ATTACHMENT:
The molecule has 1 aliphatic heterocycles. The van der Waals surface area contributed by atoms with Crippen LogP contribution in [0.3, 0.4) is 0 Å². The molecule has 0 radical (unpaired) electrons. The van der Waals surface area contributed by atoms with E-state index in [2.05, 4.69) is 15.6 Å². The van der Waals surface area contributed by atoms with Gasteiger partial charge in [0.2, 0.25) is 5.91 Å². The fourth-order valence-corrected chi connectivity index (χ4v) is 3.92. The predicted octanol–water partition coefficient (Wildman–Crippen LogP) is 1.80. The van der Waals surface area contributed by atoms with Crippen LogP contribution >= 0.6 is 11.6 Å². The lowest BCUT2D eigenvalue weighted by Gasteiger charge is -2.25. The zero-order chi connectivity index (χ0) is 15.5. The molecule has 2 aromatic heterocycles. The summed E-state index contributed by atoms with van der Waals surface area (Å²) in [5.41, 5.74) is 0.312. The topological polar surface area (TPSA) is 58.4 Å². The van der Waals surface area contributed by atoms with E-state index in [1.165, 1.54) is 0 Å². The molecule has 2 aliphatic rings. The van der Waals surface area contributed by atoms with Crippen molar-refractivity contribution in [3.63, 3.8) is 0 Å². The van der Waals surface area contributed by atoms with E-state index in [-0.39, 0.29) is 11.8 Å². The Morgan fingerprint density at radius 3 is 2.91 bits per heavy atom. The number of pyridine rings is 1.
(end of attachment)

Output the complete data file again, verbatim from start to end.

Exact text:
The molecule has 1 aliphatic heterocycles. The van der Waals surface area contributed by atoms with Crippen LogP contribution in [0.3, 0.4) is 0 Å². The molecule has 0 radical (unpaired) electrons. The van der Waals surface area contributed by atoms with E-state index in [2.05, 4.69) is 15.6 Å². The van der Waals surface area contributed by atoms with Gasteiger partial charge in [0.2, 0.25) is 5.91 Å². The fourth-order valence-corrected chi connectivity index (χ4v) is 3.92. The predicted octanol–water partition coefficient (Wildman–Crippen LogP) is 1.80. The van der Waals surface area contributed by atoms with Crippen LogP contribution >= 0.6 is 11.6 Å². The lowest BCUT2D eigenvalue weighted by Gasteiger charge is -2.25. The zero-order chi connectivity index (χ0) is 15.5. The molecule has 2 aromatic heterocycles. The summed E-state index contributed by atoms with van der Waals surface area (Å²) in [5.41, 5.74) is 0.312. The topological polar surface area (TPSA) is 58.4 Å². The van der Waals surface area contributed by atoms with E-state index in [1.165, 1.54) is 0 Å². The molecule has 2 aliphatic rings. The van der Waals surface area contributed by atoms with Crippen molar-refractivity contribution in [3.63, 3.8) is 0 Å². The van der Waals surface area contributed by atoms with E-state index in [-0.39, 0.29) is 11.8 Å². The Morgan fingerprint density at radius 3 is 2.91 bits per heavy atom. The number of pyridine rings is 1.